Following a three-month public consultation conducted by the Insolvency Service early this year, insolvency law will be changed in England and Wales in a bid to encourage more banks to offer accounts to undischarged bankrupts.
The change in the law will restrict the circumstances in which a trustee in bankruptcy can make a claim against a bank, which might encourage banks to at least offer a basic account to these people.
At the moment, there is no law specifically preventing a person who is bankrupt from holding a bank account. However, a trustee in a bankruptcy can, in limited circumstances, pursue the bank for loss of money paid out from the bankrupt’s account, thereby making it risky for banks to offer accounts.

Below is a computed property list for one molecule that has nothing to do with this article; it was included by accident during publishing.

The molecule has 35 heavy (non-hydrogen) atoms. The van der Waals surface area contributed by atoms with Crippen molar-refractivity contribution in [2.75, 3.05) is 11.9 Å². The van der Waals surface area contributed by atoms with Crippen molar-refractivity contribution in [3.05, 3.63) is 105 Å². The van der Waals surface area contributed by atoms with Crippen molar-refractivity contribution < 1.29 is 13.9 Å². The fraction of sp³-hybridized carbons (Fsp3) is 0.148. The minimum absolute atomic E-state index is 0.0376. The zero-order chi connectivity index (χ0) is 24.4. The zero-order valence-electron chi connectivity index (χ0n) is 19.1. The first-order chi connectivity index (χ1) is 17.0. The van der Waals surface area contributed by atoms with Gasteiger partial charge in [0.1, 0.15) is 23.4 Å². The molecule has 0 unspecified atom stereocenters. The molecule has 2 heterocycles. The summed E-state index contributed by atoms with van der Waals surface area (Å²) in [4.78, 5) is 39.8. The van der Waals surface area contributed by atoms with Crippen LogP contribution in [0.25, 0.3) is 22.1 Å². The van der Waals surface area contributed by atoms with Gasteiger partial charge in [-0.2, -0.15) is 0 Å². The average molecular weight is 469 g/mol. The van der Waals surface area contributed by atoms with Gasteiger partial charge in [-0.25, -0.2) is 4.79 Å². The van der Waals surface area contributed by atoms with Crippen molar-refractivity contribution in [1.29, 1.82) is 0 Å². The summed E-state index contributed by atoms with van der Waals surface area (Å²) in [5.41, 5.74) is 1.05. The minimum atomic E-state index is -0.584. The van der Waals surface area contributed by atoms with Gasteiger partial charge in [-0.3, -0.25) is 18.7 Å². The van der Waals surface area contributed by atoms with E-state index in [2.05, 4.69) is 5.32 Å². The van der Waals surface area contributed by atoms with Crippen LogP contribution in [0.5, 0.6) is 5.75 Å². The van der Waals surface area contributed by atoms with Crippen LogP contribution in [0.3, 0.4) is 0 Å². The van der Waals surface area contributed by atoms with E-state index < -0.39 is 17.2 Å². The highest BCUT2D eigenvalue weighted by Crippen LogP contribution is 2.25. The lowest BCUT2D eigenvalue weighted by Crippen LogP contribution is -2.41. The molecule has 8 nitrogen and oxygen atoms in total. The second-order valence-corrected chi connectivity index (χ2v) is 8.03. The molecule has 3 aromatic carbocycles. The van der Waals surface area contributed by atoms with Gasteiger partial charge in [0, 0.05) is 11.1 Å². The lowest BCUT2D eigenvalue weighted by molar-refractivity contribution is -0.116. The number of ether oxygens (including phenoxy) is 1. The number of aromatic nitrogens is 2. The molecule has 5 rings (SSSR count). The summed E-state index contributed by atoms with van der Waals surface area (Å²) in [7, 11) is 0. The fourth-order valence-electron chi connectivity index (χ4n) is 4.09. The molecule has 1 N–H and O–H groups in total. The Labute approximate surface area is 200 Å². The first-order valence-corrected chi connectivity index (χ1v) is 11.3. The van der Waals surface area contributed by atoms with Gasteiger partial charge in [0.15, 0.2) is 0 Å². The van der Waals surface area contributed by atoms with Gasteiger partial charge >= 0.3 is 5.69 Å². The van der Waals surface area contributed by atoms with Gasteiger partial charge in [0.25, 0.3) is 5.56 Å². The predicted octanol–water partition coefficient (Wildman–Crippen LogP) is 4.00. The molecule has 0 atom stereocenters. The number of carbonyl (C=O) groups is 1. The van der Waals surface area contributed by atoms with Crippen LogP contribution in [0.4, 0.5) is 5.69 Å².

Unfortunately, without access to a bank account, people may struggle with basic transactions such as receiving wages or paying bills, while the alternatives to carry out these tasks are often expensive.
Business Minister Jo Swinson, who announced the change in the law last week, said that the Government is changing it, as the current insolvency laws cause difficulties both for bankrupts and banks.
Ms Swinson stressed that offering an account to an undischarged bankrupt will remain the decision of the bank, but feels that the positive response the Government has received from the sector bodes well for the future, as several banks have indicated that they would be willing to change their policies if the law were to be amended.
The proposed change will mean that unless a bank has received a notice in a specific form from a bankruptcy trustee about an asset which will benefit the estate and which the trustee is interested in, they are protected against claims from that trustee.
Tim Close is an accountant specialising in business insolvency, debt recovery and business rescue.